Monday 18 November 2019

And they're off - 10,000 Irish invade Cheltenham

Heading off to the Cheltenham Racing Festival at Dublin Airport was from left, Brian Ludlow from Bray Wicklow, Gerard Townley from Bellewstown Co Meath and Edward Ludlow from Drogheda.
Pic Steve Humphreys
9th March 2015.
Heading off to the Cheltenham Racing Festival at Dublin Airport was from left, Brian Ludlow from Bray Wicklow, Gerard Townley from Bellewstown Co Meath and Edward Ludlow from Drogheda. Pic Steve Humphreys 9th March 2015.
Cheltenham fan Noel O Brien from Kildare at Dublin Airport before flying off to the Cheltenham racing festival in the UK. Photo: Gareth Chaney Collins
Kirsty Blake Knox

Kirsty Blake Knox

A STRONG constitution, a warm pair of thermal underpants and a string of good luck were top of Cheltenham racegoers' checklist as they made their way through Dublin Airport yesterday morning.

It was a veteran crowd who arrived with battered binocular cases swinging from their necks and the Irish Independent Cheltenham supplement tucked firmly under their arms. Most were already thinking of betting slips and tips.

"Bring plenty and expect to lose plenty," Edward Ludlow from Drogheda warned. But others offered more practical advice.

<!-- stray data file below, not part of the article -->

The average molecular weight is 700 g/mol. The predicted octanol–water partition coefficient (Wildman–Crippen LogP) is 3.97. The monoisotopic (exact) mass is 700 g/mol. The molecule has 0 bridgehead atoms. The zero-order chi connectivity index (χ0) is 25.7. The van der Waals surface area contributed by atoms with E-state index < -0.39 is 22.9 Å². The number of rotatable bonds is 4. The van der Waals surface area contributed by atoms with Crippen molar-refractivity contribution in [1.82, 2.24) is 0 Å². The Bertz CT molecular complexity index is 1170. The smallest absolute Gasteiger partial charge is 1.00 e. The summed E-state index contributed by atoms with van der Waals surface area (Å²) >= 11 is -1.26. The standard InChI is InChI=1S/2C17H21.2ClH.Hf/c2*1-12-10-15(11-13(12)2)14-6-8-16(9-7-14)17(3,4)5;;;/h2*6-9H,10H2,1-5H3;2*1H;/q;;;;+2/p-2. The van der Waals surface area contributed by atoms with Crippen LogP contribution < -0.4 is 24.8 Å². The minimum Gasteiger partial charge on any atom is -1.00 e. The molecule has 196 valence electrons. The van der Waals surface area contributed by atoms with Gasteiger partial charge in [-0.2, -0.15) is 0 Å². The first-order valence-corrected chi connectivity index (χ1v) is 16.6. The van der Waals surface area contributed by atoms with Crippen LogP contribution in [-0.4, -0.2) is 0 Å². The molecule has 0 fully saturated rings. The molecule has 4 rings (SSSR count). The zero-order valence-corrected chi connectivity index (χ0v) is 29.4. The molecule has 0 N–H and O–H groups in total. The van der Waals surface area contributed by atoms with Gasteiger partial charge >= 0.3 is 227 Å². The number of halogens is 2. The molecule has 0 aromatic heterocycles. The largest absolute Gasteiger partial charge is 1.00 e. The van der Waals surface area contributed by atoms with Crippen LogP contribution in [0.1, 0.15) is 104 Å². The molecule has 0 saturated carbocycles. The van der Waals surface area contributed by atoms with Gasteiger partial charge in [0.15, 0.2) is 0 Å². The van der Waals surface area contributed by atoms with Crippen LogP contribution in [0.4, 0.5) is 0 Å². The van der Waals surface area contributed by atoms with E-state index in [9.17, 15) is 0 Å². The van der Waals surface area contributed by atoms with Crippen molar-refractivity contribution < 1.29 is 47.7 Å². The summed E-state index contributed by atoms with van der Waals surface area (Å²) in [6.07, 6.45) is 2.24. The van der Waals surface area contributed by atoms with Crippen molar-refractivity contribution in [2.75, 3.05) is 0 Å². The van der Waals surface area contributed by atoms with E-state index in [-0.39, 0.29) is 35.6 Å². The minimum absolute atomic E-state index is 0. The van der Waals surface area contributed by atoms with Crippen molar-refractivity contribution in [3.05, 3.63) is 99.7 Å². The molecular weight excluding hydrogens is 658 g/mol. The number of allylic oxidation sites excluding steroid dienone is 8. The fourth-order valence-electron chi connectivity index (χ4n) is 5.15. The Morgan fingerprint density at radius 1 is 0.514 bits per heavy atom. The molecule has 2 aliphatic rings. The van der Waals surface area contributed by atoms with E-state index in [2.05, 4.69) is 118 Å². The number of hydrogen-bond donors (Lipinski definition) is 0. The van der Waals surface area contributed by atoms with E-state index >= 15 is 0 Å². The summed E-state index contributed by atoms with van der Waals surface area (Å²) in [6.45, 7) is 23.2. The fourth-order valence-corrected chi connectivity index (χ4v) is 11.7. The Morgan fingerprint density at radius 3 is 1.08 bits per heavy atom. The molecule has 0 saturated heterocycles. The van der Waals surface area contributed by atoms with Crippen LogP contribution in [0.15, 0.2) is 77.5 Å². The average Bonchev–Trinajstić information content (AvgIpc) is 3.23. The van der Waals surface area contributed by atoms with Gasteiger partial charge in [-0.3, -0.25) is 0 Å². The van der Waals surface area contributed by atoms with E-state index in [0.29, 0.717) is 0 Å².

"Arrive early, pace yourself and remember to insulate properly," Eamonn Heffernan from Dublin said. "I should know - I've been going to Cheltenham since 1974."

Over 10,000 Irish punters will flock to Prestbury Park this week. "It's an Irish equine and human invasion," Noel O'Brien of the Turf Club said. "Cheltenham is where the best horses and the best jockeys battle it out - it's a clash of the titans."

Noel has been attending the festival for 27 years and believes the age-old national rivalry between Ireland and England adds to the festival's ambience. "It's great to see Irish horses tear ahead, especially on English soil," he said with a laugh. "There is a great sense of history at Cheltenham. That's what makes it so special."

Conversation en route to the Cotswolds inevitably turned to 4,344-time race winner AP McCoy - whose retirement will be a major part of this year's festival. "If AP wins the Gold Cup on Friday there won't be a dry eye in the place," Rod O'Callaghan from Rathcoole said.

"It would be great to see him win and come out sound and fit - I think we're all hoping for that."

Cheltenham has renamed the final race of the festival the AP McCoy Grand Annual Chase in his honour and bookmaker Paddy Power will serve up 4,344 free pints of Guinness to thank the jockey for his outstanding career.

"AP's retirement will be the talk of Cleeve Hill," said Justin Prendergast from Wexford.

But today, all eyes are on Willie Mullins' formidable battalion. Mullins has five favourites racing including Douvan in the Supreme Novices' Hurdle, Un De Sceaux in the Arkle Chase, Champion Hurdle hopefuls Faugheen and Hurricane Fly and Mares' Hurdle favourite Annie Power.

Irish Independent

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